Today, I turn my blog over for a guest posting from my South Loop friend Jim Borman, who provides insight into the tragic violence we see day after day in the news. He knows some of the perpetrators/victims because he had them in his class at a Bronzeville Charter School (that so happens to have a branch in the South Loop). He explains in his post a little bit about what they were like as students. And he fleshes out a bit the real people and the real heartbreak that these tragedies entail. He also says there are things that can be done to help prevent this awful situation--and some of those things start in the classroom learning environment.
by Jim Borman
After living the northern suburbs for almost 15 years, we made the big move to the lovely South Loop neighborhood last August. We’ve begun to enjoy everything the area has to offer--especially the simple wonder of walking through Grant Park on a temperate and sunny Spring Day.
Recently, I’ve begun a nighttime ritual that brings me into the deep, dark, trenches of Chicago; I’ve begun to listen to the Chicago Police Scanner.
Last night, I heard with frightening predictability, a call to the Austin neighborhood to investigate a murder. This time, the dispatcher specified not only the location of the incident but also the name. Travolus Pickett. Since the name sounded vaguely familiar, I googled it and discovered that Travolus was one of the young men arrested in 2011 for what was described as “mob action” in Streeterville.
All of this brought back many memories for me. I taught students with special learning needs in regular education classes at a charter school in Bronzeville several years ago. One of the students arrested was one of my students. This was not just another hot June night of shootings in Chicago; I taught this young man. In fact, he was one of the brighter students in the Algebra class. He was also said to be a talented baseball player. Unfortunately, he made a very poor choice that evening and threw a baseball that hit an innocent person in the head--and he was arrested.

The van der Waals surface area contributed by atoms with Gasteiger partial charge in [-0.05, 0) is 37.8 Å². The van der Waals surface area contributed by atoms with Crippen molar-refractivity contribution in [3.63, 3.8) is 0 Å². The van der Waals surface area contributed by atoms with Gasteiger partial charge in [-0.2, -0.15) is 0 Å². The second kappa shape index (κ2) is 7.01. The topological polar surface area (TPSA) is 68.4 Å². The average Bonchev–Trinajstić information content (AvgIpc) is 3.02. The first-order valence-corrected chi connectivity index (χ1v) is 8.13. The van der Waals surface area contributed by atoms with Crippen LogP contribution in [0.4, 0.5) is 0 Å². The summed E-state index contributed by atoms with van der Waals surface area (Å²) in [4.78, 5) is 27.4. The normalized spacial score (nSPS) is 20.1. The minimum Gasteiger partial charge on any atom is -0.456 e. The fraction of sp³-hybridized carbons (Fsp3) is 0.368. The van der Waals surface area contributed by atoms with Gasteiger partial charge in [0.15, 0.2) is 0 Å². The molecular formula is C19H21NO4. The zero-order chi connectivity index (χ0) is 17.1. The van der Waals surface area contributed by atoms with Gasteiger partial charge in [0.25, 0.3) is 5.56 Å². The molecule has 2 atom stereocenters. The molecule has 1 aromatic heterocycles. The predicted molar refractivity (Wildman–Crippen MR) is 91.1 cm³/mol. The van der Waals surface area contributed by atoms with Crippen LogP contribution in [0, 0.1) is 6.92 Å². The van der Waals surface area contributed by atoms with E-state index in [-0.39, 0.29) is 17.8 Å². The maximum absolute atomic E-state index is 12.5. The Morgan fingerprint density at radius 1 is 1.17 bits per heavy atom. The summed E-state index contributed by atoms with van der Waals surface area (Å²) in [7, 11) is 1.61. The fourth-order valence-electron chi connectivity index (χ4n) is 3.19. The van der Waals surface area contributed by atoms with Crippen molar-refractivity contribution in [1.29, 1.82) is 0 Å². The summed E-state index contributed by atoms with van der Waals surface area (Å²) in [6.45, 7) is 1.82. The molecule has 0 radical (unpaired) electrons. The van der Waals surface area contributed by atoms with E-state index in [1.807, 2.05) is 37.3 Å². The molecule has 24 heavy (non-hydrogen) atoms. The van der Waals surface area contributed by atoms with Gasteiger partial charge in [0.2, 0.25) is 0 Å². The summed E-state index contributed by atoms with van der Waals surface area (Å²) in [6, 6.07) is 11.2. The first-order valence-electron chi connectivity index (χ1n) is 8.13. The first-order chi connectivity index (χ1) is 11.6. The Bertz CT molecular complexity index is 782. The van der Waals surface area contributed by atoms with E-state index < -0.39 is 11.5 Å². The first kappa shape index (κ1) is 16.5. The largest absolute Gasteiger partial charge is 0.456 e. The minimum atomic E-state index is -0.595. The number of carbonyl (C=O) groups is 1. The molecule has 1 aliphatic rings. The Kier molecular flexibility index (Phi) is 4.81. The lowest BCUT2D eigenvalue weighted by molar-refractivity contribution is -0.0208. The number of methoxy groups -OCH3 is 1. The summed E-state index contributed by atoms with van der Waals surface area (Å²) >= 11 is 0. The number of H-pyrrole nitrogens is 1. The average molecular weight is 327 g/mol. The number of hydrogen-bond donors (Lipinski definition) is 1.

Now it is a few years later and his colleague is dead at 20.
This brought back even more memories of my teaching experiences at the same school. I decided to look up the Latino brothers who I taught at what was primarily an all African-American school. One boy was quiet. He seemed to only want friendships--especially with those of the opposite sex. He was challenged by school. I knew that he was learning disabled and had made it to eighth grade without proper diagnosis to help him succeed academically, behaviorally, emotionally, and socially. I gave him work both in math and in English at his academic level that was near first or second grade. He was so far behind that I wasn’t sure he’d ever reach his grade level.
Last night, I googled his name. He was arrested about a year ago and was in jail for murder. I knew that he was not cognitively capable of knowing the impact of his horrible actions. Now, he’s going to waste his life in jail.
I also googled his brother, who was much higher in academic ability than his younger brother. I’d say that he may have been gifted, but suffered from what the special education community calls an emotional/behavior disability. His Dad was imprisoned as a gang leader in the Back of the Yards community; his Mom was absent. And he fell victim to the gang pressures of a young man living in a tough community. It turns out that not only had he been shot in early January--but he now resided with his brother in jail.
Another young life wasted.
As the weather warms, it is inevitable that the number of shootings and criminal activities are going to grow throughout Chicago—especially in the economically depressed neighborhoods. We need to remember that behind every raw statistic is a human being with a real life story
Let’s commit ourselves to making a positive difference in the lives of young people so that they can become safe and productive members of society—not another tragic statistic.
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